Students think the monster's name is Frankenstein. They think that an "allusion" is the same as an "illusion." As you are teaching Frankenstein, teach allusions too.
Before teaching allusions, make sure students understand what it is. They also need to know its strengths and weaknesses.
- Allusion - a figure of speech that makes a reference or representation of, or to, a well-known person, place, event, literary work, or work of art.
- An allusion allows an author to make a powerful point without having to actually explain it.
- When using an allusion, the author assumes that the reader is familiar with the item being alluded to.
- An allusion is ineffective if the reader is not familiar with the item being alluded to.
- Publishers use footnotes or side notes to help modern readers understand allusions that may no longer be common knowledge.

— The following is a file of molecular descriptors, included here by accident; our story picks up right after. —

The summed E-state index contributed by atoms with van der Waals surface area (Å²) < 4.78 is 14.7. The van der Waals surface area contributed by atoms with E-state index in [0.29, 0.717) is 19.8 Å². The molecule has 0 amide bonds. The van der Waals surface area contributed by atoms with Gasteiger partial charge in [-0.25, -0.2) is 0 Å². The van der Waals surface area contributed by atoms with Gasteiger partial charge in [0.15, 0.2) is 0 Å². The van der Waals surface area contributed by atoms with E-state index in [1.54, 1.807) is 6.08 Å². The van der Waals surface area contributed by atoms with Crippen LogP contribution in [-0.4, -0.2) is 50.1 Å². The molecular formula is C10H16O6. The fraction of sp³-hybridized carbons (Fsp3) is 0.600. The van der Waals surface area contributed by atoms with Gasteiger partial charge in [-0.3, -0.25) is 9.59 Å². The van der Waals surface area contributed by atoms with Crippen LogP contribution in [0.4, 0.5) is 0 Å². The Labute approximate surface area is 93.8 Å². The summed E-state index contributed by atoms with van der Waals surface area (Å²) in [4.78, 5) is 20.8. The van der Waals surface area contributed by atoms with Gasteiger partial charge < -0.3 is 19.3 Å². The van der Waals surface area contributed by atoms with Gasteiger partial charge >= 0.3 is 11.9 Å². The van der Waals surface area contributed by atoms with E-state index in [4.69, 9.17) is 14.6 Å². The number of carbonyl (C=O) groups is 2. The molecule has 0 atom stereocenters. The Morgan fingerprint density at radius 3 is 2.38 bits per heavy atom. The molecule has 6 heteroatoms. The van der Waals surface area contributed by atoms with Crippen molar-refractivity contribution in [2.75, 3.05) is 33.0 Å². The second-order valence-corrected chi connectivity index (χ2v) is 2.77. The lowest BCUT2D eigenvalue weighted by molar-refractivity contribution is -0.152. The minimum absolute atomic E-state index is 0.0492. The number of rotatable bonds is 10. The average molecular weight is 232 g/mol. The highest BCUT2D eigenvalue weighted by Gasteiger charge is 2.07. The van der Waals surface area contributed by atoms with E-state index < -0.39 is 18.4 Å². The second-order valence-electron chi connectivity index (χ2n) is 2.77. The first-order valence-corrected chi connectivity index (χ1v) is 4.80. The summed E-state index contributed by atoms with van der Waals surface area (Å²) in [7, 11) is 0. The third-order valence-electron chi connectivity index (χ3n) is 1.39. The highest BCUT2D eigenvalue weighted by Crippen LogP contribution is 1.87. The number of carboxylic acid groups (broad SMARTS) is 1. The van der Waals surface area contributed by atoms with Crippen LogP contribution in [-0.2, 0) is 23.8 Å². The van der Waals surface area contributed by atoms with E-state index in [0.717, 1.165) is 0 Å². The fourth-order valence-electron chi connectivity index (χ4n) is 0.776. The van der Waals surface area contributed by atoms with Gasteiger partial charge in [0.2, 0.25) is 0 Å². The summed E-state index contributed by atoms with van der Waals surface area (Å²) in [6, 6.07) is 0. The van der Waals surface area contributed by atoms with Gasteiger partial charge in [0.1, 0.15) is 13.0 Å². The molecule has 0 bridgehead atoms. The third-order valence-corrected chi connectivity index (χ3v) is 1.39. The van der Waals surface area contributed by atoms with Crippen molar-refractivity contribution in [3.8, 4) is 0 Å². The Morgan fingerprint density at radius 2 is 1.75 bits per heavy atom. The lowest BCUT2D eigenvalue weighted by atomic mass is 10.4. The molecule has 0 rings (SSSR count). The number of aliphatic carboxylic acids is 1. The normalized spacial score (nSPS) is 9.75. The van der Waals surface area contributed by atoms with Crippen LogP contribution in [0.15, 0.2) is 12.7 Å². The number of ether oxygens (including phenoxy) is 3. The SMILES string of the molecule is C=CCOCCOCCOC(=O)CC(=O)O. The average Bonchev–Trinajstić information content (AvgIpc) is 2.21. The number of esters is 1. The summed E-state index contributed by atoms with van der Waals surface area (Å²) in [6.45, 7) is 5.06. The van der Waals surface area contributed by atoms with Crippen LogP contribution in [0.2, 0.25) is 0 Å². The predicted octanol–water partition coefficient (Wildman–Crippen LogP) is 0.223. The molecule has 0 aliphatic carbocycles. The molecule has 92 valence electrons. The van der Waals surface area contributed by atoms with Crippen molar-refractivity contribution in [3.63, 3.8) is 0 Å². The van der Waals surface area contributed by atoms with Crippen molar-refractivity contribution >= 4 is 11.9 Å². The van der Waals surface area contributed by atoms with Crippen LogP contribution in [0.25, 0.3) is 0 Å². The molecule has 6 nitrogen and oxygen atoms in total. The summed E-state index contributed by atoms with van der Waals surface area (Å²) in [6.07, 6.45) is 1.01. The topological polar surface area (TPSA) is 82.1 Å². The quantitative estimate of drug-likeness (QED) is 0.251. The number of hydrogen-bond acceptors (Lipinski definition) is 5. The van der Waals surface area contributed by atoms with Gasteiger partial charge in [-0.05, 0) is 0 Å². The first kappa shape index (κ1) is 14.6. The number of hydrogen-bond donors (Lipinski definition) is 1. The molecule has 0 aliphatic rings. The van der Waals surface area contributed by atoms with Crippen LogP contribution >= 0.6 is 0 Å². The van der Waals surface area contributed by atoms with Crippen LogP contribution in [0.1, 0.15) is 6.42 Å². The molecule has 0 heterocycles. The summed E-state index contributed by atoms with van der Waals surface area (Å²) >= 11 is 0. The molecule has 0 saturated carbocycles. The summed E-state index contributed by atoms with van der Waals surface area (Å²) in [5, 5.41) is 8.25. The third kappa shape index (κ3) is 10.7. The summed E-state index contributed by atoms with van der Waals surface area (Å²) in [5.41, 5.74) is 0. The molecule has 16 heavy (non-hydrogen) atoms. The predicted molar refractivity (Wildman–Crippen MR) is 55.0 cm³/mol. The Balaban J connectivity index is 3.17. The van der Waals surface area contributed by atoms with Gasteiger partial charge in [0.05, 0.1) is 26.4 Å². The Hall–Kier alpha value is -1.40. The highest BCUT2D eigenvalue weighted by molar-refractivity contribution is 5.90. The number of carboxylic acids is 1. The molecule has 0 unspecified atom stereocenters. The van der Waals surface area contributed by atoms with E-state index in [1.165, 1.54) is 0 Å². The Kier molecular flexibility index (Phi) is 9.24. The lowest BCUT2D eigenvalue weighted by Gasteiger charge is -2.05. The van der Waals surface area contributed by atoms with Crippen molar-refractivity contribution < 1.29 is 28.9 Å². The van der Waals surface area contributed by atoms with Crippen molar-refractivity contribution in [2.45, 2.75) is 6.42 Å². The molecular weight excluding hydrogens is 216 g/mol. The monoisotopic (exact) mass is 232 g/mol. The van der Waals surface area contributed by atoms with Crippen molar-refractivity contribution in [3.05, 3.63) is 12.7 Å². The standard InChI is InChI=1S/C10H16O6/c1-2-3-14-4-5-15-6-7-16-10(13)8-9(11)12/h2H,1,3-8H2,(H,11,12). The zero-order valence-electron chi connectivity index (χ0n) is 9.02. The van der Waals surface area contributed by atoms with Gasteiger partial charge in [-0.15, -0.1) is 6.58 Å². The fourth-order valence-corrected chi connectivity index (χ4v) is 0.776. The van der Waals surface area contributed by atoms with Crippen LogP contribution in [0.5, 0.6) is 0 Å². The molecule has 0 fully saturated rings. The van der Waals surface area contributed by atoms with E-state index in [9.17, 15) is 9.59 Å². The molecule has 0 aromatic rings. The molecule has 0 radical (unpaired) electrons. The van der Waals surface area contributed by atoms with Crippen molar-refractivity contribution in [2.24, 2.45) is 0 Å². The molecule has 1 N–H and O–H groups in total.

- An "allusion" is not the same as an "illusion".
Proper Teaching Tips
Teaching Frankenstein requires a knowledge of British Romanticism and selected writings. Familiarizing students with the period will make teaching Frankenstein and teaching allusions more effective.
Read or summarize Rime of the Ancient Mariner By Coleridge. There are numerous allusions to it in the novel.
Read or summarize the story of Zeus and Prometheus. The full title of the novel is Frankenstein, or the Modern Prometheus.
- Instruct students to copy the above information on allusions.
Make a chart on the board:
The chart should contain three columns with the following headers:
- Example of Allusion
- Explanation of the Allusion
- Purpose of the Allusion
- The chart should contain 5-10 rows.
- Instruct students to find allusions from the novel and copy them down in column 1.
- Instruct students to explain the allusion in column 2.
- Instruct students to analyze the purpose of the allusion in column 3.
Have students write a paragraph or essay analyzing allusion. It can be a timed-writing assignment or a formal academic writing assignment.
Why does Shelley make so many allusions to Rime of the Ancient Mariner?
- How does Shelley's use of allusions help you understand the loneliness of the monster?
- Compare Dr. Frankenstein to Prometheus.